It’s the perfect time to show your employees how much you care!
Christmas is only a few weeks away, and everyone has their schedules filled with end-of-year tasks and holiday preparations. For office employees, this time represents a respite from other days of the year that have them working full-time. With a holiday office party, coworkers and their bosses can unwind and celebrate together. Just like any other task, making this seasonal event possible requires teamwork and foresight. Here’s a guide on how to successfully hold a holiday party at the office.
Create an ad hoc team to organize the event.
Assemble a team of willing persons who will oversee the planning and execution of the holiday party. This dedicated group will then focus on checking specifics like the venue, theme, menu, and program so that the rest of the office can focus on their office work.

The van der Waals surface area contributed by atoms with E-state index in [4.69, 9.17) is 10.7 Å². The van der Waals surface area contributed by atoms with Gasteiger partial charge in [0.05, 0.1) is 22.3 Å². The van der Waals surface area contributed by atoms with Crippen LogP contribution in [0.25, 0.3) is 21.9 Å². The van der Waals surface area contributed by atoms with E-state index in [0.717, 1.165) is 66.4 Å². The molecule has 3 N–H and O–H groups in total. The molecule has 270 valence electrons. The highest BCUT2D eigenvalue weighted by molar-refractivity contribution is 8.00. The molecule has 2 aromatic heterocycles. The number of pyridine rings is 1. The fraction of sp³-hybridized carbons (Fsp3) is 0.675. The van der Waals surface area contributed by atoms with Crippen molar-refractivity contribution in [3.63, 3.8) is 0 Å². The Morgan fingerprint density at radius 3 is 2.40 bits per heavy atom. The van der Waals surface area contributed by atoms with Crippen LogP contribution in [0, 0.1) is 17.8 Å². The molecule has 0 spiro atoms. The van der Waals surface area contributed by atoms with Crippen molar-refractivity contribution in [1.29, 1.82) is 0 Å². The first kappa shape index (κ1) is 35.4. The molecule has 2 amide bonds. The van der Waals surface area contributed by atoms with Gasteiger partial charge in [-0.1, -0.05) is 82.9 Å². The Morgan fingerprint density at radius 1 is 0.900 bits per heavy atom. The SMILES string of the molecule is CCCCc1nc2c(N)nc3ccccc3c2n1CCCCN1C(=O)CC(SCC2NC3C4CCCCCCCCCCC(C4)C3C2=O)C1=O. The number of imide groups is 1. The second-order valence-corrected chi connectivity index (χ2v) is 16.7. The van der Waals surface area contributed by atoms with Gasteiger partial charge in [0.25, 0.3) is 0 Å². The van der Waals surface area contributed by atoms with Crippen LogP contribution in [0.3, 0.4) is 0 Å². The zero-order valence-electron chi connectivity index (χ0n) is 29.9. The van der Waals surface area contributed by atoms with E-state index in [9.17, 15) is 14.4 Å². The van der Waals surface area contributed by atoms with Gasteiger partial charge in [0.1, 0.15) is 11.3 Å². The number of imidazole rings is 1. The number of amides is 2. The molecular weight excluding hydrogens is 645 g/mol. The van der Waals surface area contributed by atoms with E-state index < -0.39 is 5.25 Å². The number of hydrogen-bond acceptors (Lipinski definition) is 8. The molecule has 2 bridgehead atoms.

Know everyone’s dietary needs for the menu.
After the team is formed, ask everyone invited if they have any dietary restrictions due to allergies or other preexisting health conditions. You never know if someone’s allergic to shellfish, nuts, or other food elements, so it’s better to know beforehand.
Decide on restrictions and etiquette for the party.
The holiday office party can either be family-friendly wherein everyone can bring their kids and loved ones, or it could be a night that welcomes revelry with alcohol and smoking. The latter would be okay if everyone invited is of legal age and gives their consent.
Check everyone’s schedules when setting the date.
More often than not, there are those who won’t be available on the day of the party. Still, agree on a date when most of the invited can make it. The more attendees you have, the more engaging the party will be. Just make sure you can accommodate all of them.
Show employees the benefits of attending.
Lastly, show those invited that the party is worth going to. Because everyone can cast off their work personas to enjoy the party as themselves, coworkers can mingle and get to know their superiors better. Networks are made, strengthened, and ready for the year ahead.Sources:The Balance, Business Inside